“That’s not enough?” retorts Tracy, who of course doesn’t know the half of it—and who, in the wake of this scene, will have to remind Ellison yet again to keep his damn door closed.
Ellison returns to his footage, this time examining Sleepy Time ’98, in which the murdered family have their throats cut while they lie bound and gagged on their beds. This, too, he converts to digital, which allows him to isolate two critical details: a strange symbol painted on the wall, and a notice in the house which reveals that these murders happened in St Louis. Following up the latter online, he learns that in this case, too, a child was missing after the murders.
A power-outage then occurs – okay, for once there’s a reason for wandering around in the dark – but that hardly excuses Ellison choosing while the power is out to investigate the creepy noises he’s been hearing from the attic. Up there, Ellison finds nothing to account for the noises, but he does have another strange animal encounter as a snake slips away (it’s only a king snake; perhaps we’re supposed to think it’s a coral snake?). The creature was concealed under the lid of the box which held the projector and films, which Ellison didn’t examine when he first found them. He does now—and discovers inside the lid drawings of the mass murders, apparently done by a child, in each case mentioning the adult victims as “Dad” and “Mom”, rather than by name—and in each case positioning a strange figure called “Mr Boogie” within the crime scene.
More strange noises interrupt Ellison’s examination of his find, but his attempt to locate a source ends with him plunging through the attic floor and crashing to the ground below…
This time emergency services are called – we assume Tracy called them – and Ellison is attended by a paramedic, who treats his injured leg, and a local deputy…
I know opinions differ on this, but I’m in the camp that considers Deputy So-and-So to be one of Sinister’s successes. Appearing at first to offer only some awkward comedy relief, the deputy progressively emerges as the film’s most sensible character (which, granted, isn’t a difficult achievement). An aspiring criminologist with ambitions beyond his small home-town, the deputy’s initial awkwardness is, we gather, due to his celebrity-worship of Ellison Oswalt, which (it happens, right?) makes him incapable of saying anything to him that doesn’t make him sound stupid. That he is anything but stupid soon becomes clear, though; and in fact, for all we hear of Ellison’s “research” and “the good work” he’s doing, it’s the deputy who will eventually uncover most of the critical facts in the series of murders.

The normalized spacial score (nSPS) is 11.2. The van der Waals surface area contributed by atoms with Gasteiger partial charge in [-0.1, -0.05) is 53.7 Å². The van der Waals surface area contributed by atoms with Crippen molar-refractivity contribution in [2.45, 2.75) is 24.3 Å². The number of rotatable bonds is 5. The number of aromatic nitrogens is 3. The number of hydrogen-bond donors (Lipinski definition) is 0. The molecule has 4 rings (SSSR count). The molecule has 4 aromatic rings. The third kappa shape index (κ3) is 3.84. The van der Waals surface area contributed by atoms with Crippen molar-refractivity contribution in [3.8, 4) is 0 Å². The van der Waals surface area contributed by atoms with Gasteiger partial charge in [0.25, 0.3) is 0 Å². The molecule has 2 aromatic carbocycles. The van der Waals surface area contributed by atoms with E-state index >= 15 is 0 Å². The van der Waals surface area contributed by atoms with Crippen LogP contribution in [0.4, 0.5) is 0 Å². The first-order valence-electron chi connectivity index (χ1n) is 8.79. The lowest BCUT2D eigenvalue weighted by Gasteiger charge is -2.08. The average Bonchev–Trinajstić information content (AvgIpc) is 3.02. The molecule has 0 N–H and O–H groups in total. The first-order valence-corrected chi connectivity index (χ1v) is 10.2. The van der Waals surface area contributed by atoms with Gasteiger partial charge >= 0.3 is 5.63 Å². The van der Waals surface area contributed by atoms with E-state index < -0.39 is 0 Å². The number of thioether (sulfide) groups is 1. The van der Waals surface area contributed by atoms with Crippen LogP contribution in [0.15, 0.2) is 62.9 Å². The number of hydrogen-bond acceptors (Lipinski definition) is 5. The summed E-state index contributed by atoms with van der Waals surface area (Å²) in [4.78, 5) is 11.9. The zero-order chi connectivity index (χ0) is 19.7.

We never do learn the deputy’s real name – because Ellison, though he unhesitatingly uses the star-struck young police officer, bribing him with a signed copy of Kentucky Blood, never bothers to find out what it is. The dismissive nickname he uses instead comes from the officer’s tentative offer of his assistance, in exchange for inclusion in the acknowledgements of Ellison’s new book: in the past, he notes, Ellison has always, “Thanked Deputy So-and-So from the local police department.”
The deal done, Ellison puts the deputy on the track of the other murder cases—the Millers in St Louis, and the as-yet unidentified family who were burned to death.
Alone again, Ellison puts on an old recording of himself being interviewed on a talk show about Kentucky Blood, swilling booze while he looks back ten years at himself at the height of his success: as his younger, even smarmier self insists that, “I’m driven by a sense of injustice”, and that, “I’d rather cut my hands off than write a book for fame or money…”
…but be that as it may, we next find Ellison in the here-and-now studying his digital photos of the drawings from the projector-box, and noting in each the position of “Mr Boogie”—including that in the Pool Party ’66 drawing, the artist has positioned him where Ellison saw that spectral figure, in the pool. He begins examining the digital copies of the films and, sure enough, in each one that same figure is present. From BBQ ’79, Ellison manages to capture a fairly clear digital image of the figure’s face.